I called the vet and scheduled the amputation. That cancer leg had to go, and with it the pain, I was not going to have her suffer like that.

I was assured that the x-rays showed that her back legs were most likely going to be able to handle the stress of the shared weight and that is it us humans that have the biggest problem with amputations. A morphine patch was applied to one of her back legs and the surgery was scheduled for Thursday July 22nd.

My sister was visiting me from out of state and we made a steppingstone of JDs two front paws and spent her last four-legged night telling her we would help her fight.

We were able to pick up my ‘fur-daughter’ on Friday evening the 23rd and I was petrified. I did not know what to do, how to care for her, how much she could do on her own etc. My sis and I were like parents bringing home a newborn baby. I drove and she sat in the back of the wagon trying to sooth JD who was still pretty drugged up.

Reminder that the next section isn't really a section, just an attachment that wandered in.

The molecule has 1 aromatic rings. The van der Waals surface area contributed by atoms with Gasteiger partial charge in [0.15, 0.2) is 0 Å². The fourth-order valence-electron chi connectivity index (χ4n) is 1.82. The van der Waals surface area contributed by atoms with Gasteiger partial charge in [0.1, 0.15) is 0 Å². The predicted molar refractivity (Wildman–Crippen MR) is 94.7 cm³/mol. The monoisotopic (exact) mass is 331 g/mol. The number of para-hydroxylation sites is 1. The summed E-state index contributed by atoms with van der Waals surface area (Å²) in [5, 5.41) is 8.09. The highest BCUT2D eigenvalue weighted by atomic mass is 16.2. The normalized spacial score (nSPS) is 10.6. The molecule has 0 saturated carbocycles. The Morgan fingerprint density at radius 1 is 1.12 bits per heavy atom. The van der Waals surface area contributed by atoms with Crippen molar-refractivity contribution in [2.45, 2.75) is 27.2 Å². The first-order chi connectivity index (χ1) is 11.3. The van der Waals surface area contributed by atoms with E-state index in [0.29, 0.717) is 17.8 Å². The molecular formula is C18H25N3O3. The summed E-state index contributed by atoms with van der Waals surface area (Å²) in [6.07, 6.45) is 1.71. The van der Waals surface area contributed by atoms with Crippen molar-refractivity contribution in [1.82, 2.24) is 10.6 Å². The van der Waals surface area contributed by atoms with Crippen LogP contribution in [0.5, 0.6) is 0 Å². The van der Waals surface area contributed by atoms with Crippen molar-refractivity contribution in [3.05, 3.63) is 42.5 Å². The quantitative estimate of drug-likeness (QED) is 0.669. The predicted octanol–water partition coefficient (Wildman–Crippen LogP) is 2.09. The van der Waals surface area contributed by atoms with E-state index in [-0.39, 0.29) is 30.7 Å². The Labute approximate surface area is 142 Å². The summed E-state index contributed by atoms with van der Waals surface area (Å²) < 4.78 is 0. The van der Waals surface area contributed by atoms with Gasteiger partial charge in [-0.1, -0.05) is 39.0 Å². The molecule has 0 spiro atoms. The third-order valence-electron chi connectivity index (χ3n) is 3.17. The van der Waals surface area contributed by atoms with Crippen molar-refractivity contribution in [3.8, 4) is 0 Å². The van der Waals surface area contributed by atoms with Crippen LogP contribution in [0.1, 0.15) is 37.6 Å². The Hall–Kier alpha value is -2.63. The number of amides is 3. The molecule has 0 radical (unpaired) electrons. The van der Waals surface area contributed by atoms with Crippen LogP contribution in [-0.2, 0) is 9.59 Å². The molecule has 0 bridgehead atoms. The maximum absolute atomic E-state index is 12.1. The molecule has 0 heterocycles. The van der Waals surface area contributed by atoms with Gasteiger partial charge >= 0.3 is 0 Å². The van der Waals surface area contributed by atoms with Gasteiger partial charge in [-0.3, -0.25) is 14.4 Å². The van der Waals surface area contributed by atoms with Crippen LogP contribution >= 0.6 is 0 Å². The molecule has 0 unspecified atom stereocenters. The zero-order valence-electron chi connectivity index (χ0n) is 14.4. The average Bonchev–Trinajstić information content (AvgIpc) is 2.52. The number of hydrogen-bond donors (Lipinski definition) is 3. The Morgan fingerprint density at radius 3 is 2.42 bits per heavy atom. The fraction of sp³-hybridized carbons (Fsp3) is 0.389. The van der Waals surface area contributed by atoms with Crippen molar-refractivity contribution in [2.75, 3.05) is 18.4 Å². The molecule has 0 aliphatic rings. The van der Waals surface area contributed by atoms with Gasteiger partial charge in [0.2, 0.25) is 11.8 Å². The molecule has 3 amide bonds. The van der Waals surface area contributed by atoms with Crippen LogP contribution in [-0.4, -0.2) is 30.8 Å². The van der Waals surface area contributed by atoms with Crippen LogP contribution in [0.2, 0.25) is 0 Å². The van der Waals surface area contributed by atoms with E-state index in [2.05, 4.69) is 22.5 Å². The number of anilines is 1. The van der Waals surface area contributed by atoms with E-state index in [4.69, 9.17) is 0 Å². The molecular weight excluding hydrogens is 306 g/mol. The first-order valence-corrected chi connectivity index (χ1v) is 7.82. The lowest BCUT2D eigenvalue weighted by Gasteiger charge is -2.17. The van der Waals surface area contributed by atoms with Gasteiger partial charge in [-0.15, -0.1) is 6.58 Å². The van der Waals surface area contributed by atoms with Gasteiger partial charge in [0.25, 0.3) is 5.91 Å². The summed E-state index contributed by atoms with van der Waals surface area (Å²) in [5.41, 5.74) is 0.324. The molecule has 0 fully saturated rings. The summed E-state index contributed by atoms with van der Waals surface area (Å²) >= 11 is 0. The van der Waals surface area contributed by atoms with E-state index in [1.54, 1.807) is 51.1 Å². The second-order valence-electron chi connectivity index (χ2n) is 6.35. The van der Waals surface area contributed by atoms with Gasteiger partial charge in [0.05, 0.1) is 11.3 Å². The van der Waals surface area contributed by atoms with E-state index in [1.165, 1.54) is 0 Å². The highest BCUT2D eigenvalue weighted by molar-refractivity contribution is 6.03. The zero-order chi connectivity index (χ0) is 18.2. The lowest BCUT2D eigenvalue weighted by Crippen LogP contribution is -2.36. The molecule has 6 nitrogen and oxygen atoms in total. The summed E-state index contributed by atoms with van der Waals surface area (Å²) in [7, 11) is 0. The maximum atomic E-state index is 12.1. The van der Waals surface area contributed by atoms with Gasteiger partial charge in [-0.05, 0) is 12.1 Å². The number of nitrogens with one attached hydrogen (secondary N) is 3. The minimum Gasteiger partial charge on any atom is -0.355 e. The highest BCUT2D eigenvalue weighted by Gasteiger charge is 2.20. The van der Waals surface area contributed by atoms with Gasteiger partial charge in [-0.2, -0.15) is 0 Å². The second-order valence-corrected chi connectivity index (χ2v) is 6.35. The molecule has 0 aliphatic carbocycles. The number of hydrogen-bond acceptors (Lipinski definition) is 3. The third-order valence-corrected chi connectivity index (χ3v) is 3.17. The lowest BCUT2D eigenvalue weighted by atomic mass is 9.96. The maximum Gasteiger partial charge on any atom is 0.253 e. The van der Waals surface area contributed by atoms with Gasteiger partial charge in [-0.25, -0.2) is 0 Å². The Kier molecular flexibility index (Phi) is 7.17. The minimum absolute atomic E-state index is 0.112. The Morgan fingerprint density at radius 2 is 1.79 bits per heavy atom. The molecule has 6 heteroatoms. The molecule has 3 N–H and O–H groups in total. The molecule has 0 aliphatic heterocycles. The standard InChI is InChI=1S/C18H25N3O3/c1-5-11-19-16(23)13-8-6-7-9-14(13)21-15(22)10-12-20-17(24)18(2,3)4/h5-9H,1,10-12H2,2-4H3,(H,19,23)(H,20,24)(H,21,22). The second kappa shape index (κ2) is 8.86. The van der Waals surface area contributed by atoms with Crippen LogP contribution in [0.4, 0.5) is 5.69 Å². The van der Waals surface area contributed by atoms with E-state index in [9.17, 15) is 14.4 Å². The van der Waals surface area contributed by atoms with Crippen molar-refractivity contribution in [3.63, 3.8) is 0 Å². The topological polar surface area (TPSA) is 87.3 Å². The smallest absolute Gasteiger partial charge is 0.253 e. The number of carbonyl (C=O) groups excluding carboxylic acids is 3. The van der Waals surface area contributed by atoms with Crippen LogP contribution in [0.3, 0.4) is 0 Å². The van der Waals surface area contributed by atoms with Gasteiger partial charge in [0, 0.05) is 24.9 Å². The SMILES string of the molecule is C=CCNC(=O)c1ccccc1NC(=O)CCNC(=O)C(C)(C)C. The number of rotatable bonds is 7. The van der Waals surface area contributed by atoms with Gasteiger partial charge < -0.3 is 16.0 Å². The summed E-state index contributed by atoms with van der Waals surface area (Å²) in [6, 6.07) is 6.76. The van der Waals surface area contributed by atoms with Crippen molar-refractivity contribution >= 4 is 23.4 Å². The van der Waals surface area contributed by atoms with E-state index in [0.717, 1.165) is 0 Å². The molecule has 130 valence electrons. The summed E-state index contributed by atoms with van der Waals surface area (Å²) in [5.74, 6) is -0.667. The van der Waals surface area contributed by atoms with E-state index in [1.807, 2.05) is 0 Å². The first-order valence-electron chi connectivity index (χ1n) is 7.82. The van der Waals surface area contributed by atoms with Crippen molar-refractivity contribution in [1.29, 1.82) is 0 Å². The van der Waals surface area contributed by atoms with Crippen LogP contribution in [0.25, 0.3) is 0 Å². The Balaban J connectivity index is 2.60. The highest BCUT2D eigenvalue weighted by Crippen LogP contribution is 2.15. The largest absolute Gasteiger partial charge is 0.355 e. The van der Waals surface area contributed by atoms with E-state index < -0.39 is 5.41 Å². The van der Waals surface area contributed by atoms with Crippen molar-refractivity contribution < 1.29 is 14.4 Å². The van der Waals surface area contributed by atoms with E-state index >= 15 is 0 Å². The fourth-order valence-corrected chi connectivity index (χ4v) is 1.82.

Dr. Pam lent me the harness she had used on her girl, but for now it rubs the surgery site so we tried a towel under her, but this was bulky and tough to hold on to. So we made a sling out of a grocery bag. You know the cloth type, pretty strong and with nice handles. Cutting out the sides made a great sling/cradle that we placed under her stomach as we walked by her side out to go potty. Other than that she just slept and let the left over anesthesia, pain pills and morphine patch do their thing.

My fantastic vet clinic is open long hours and 7 days a week, so I was able to be reassured by Dr Pam, one last time that evening. JD needed help getting up and walking for a day or two but then she seemed to find some strength. Her long suture line was in good shape, and she was heavily wrapped and bandaged. I must admit my life was consumed with watching her, did she need water, to go outside, was she comfortable? I kept a log of all of her medications and their dosage times, so I wouldn’t get confused. Eventually I mellowed out as I saw JD’s will to get stronger and her attempts to try walking/hopping.